But between the biblical genealogies and the genetics, Weitzman takes us on a journey that covers the crypto-Jews of New Mexico, Aryans (Aryanism) and Semites (Semitism), the Habiru of ancient Egypt and their alleged connections with the Hebrews, the documentary hypothesis and the theory of evolution, the archaeology of ancient Israel, Sigmund Freud and the origins of monotheism, the Khazars and the “invention of the Jewish people.” Weitzman has done his homework; he has read widely and writes well. He has done an excellent job at presenting technical material in an accessible manner. He freely acknowledges his lack of expertise in genetics, but otherwise writes with authority and expertise.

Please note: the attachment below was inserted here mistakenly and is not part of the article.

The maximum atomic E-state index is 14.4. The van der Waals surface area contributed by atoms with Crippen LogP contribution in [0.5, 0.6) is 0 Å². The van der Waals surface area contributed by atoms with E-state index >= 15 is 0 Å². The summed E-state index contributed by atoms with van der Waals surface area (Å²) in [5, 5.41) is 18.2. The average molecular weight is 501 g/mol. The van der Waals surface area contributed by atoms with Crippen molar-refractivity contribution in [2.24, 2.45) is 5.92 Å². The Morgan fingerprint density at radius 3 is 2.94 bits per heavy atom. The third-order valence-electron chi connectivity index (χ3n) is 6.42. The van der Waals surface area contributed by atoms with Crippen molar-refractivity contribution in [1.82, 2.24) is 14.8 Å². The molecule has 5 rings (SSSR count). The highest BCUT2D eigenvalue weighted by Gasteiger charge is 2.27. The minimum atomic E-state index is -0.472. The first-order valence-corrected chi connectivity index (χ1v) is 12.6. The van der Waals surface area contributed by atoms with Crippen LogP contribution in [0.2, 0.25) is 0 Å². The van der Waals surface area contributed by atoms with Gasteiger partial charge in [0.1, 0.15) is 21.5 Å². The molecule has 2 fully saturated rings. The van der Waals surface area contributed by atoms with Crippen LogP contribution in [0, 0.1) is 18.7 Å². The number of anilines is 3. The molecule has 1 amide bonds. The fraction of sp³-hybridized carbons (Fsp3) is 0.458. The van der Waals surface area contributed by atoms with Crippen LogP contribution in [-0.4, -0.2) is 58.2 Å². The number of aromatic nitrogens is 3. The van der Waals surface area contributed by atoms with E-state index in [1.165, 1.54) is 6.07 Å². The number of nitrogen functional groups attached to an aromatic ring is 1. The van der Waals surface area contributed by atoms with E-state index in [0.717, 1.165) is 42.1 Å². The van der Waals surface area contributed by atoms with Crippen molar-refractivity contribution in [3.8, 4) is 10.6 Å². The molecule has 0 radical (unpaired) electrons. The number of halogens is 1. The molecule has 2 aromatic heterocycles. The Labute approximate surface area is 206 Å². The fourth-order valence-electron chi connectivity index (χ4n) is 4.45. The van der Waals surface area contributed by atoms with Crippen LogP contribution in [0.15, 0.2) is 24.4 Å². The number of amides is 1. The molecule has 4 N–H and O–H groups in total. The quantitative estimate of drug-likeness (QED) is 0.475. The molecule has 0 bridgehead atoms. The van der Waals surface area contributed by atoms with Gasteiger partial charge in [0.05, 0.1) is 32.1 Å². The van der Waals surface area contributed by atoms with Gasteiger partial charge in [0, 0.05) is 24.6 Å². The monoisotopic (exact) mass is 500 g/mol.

Chapter six happens to be devoted largely to a critique of an essay of mine that appeared in my 1999 book The Beginnings of Jewishness. There, I argued that Judaism (or “Jewishness,” as I called it) emerged in the Hasmonean (Maccabean) period (mid-1st or 2nd century BCE). Confronted by Hellenism, a trans-ethnic portable culture, which was open to all those who were willing to embrace its tenets and its language, the Jews created Judaism, a competing trans-ethnic portable culture, open to all those who were willing to embrace its tenets and its rituals (notably circumcision). Evidence for this transformation is the institution of formal conversion to Judaism, which is unknown to the Hebrew Bible and is attested for the first time in the Hasmonean period. So, I concluded, the Jewish self-definition as it emerged in the 2nd century BCE was inspired by, perhaps even copied from, the self-definition of the Greeks. Weitzman observes that my understanding of Judaism as portable culture may mirror the notion of Bildung, character formation through education, an idea that was popular among German-Jewish writers of the 19th and early 20th centuries, and that I may have been inspired by the work of my teacher Elias Bickerman, a great scholar of Hellenistic period Judaism. Weitzman may or may not be correct in his analysis; I can only say that if there was any influence it was not conscious—but I have not found anything in his argument to convince me to change mine. In any event, Weitzman is a well-mannered gentleman, and I am grateful to him for treating his subjects politely and respectfully.